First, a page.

Epidemiologytoggle arrow icon

Epidemiological data refers to the US, unless otherwise specified.

Clinical featurestoggle arrow icon

Signs of unstable tachycardia due to SVT include acute pulmonary edema, hypotension, severe chest pain, and altered mental status.

Diagnosticstoggle arrow icon


Once the diagnosis is confirmed by ECG, do not delay acute management of SVT for additional investigations.

Initial diagnostics [11]

Additional diagnostics [11]

Consider the following tests depending on patient risk factors.

Differential diagnosestoggle arrow icon

Although differentiating between types of SVT can be challenging and may require EP studies to confirm the diagnosis, some ECG features may help to differentiate diagnoses.

Patients with SVT symptoms are frequently misdiagnosed with anxiety or panic disorders. Rule out paroxysmal tachycardia before making a psychiatric diagnosis to avoid anchoring bias.

The differential diagnoses listed here are not exhaustive.

Managementtoggle arrow icon

Acute management of SVT [2][8]

The underlying type of SVT is often unclear at presentation. A definitive diagnosis is not required to begin acute management of tachycardia following ACLS algorithms.

Pulseless patients

Patients with unstable tachycardia with pulse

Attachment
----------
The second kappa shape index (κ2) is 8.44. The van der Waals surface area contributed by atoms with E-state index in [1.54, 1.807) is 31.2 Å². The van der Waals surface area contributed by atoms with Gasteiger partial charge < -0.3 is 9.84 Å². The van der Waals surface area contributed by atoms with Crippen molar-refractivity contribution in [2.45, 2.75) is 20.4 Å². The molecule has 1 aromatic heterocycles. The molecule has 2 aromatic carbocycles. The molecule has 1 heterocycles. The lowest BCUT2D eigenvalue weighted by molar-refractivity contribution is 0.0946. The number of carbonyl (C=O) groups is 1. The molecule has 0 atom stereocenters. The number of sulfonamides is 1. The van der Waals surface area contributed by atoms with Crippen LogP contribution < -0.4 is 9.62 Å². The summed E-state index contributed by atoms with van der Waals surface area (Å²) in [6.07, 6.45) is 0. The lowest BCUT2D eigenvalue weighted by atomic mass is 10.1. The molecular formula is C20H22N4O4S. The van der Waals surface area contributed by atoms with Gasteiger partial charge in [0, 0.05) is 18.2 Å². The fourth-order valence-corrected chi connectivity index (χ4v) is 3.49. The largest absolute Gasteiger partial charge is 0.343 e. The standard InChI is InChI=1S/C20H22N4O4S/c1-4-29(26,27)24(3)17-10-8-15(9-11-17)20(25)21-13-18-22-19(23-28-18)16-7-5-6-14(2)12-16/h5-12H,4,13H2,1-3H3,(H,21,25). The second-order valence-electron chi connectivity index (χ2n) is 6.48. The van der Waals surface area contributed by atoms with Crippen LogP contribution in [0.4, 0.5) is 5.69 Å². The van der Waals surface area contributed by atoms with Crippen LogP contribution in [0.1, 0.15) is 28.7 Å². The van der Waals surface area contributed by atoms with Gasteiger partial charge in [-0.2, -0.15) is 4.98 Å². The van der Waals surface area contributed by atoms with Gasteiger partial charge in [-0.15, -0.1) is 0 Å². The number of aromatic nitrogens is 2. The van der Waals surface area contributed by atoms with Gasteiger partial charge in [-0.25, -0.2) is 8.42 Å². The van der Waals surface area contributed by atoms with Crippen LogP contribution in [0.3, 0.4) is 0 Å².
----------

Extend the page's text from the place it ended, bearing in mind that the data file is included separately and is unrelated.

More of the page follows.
Stable patients

Empiric management depends on QRS width and rhythm.

Avoid using AV nodal blockers to treat wide complex tachycardias, as they may precipitate Vfib. [16][17]

Vagal maneuvers

Valsalva maneuver

Modified Valsalva maneuver [18]

  • Patient sits in a semirecumbent position
  • Blows into a 10 mL syringe for 15 seconds (moving the plunger up achieves a strain of ∼ 40 mm Hg) [19]
  • Afterwards the patient is laid supine and the legs are passively elevated to 45° for 15 seconds.
  • Return to the semirecumbent position for 45 seconds before reassessing rhythm

Carotid sinus massage [20]

Diving reflex

  • Traditionally involves immersing the head in cold water, which is uncomfortable for most patients
  • Can be limited to applying a bag of ice water to the face (particularly the forehead and nasal area) for ∼ 10 seconds [22]

Do not simultaneously apply bilateral carotid artery pressure because this can impede cerebral blood flow.


Catheter ablation

  • Description
    • Radiofrequency or cryothermal energy is applied via a cardiac catheter to eliminate aberrant pathways or impulses from arrhythmogenic foci.
    • Usually performed in conjunction with an EP study
  • Indications [2]
    • Curative therapy in AVNRT, AVRT with concealed pathway, or drug-refractory AT
    • Symptomatic patients who want to avoid long-term drug therapy (especially younger patients)
    • Asymptomatic patients with special lifestyle considerations (e.g., pilots)

Further management and disposition [23]

  • Successful cardioversion: Consider discharge after a period of monitoring if clinically stable and no other acute medical issues.
  • Unsuccessful cardioversion
    • Urgent cardiology consult for specialist treatment, e.g., a second dose of cardioversion, antiarrhythmic infusion
    • Admit to critical care unit for further management.
  • Other indications for hospital admission

Atrioventricular nodal reentrant tachycardiatoggle arrow icon


  • A tachyarrhythmia caused by a dysfunctional AV node that contains two electrical pathways, which form a reentry circuit


  • The AV node contains two electrical pathways, one fast and one slow → the electrical impulse circles around the AV node within both pathways → a continuous circuit conducts impulses to the ventricles → tachycardia